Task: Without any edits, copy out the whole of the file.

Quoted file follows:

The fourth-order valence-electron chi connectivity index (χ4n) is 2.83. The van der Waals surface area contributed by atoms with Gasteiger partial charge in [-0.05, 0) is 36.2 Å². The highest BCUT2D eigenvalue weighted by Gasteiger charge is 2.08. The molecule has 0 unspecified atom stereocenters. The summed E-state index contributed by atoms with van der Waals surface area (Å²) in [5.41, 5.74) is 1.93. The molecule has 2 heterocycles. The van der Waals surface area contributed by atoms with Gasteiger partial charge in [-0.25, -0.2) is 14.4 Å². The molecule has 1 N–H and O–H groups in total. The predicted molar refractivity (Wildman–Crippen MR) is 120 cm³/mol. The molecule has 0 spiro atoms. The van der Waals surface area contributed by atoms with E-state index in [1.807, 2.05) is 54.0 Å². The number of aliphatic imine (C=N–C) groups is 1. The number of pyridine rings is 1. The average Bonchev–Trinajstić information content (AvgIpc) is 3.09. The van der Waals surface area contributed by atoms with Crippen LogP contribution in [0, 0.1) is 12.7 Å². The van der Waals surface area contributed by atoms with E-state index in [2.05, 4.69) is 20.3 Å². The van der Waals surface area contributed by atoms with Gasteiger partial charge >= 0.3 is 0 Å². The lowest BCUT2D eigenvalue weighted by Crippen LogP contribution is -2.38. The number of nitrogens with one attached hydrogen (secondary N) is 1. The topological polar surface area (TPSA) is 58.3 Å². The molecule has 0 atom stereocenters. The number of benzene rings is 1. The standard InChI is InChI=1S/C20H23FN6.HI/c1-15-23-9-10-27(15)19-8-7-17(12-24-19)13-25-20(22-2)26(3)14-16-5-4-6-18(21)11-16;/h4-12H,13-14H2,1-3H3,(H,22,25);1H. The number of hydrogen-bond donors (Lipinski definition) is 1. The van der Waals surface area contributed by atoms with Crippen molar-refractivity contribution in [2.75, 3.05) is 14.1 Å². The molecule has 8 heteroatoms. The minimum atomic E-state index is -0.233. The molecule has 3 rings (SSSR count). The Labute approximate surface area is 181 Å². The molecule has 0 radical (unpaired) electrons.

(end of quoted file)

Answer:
The fourth-order valence-electron chi connectivity index (χ4n) is 2.83. The van der Waals surface area contributed by atoms with Gasteiger partial charge in [-0.05, 0) is 36.2 Å². The highest BCUT2D eigenvalue weighted by Gasteiger charge is 2.08. The molecule has 0 unspecified atom stereocenters. The summed E-state index contributed by atoms with van der Waals surface area (Å²) in [5.41, 5.74) is 1.93. The molecule has 2 heterocycles. The van der Waals surface area contributed by atoms with Gasteiger partial charge in [-0.25, -0.2) is 14.4 Å². The molecule has 1 N–H and O–H groups in total. The predicted molar refractivity (Wildman–Crippen MR) is 120 cm³/mol. The molecule has 0 spiro atoms. The van der Waals surface area contributed by atoms with E-state index in [1.807, 2.05) is 54.0 Å². The number of aliphatic imine (C=N–C) groups is 1. The number of pyridine rings is 1. The average Bonchev–Trinajstić information content (AvgIpc) is 3.09. The van der Waals surface area contributed by atoms with Crippen LogP contribution in [0, 0.1) is 12.7 Å². The van der Waals surface area contributed by atoms with E-state index in [2.05, 4.69) is 20.3 Å². The van der Waals surface area contributed by atoms with Gasteiger partial charge >= 0.3 is 0 Å². The lowest BCUT2D eigenvalue weighted by Crippen LogP contribution is -2.38. The number of nitrogens with one attached hydrogen (secondary N) is 1. The topological polar surface area (TPSA) is 58.3 Å². The molecule has 0 atom stereocenters. The number of benzene rings is 1. The standard InChI is InChI=1S/C20H23FN6.HI/c1-15-23-9-10-27(15)19-8-7-17(12-24-19)13-25-20(22-2)26(3)14-16-5-4-6-18(21)11-16;/h4-12H,13-14H2,1-3H3,(H,22,25);1H. The number of hydrogen-bond donors (Lipinski definition) is 1. The van der Waals surface area contributed by atoms with Crippen molar-refractivity contribution in [2.75, 3.05) is 14.1 Å². The molecule has 8 heteroatoms. The minimum atomic E-state index is -0.233. The molecule has 3 rings (SSSR count). The Labute approximate surface area is 181 Å². The molecule has 0 radical (unpaired) electrons.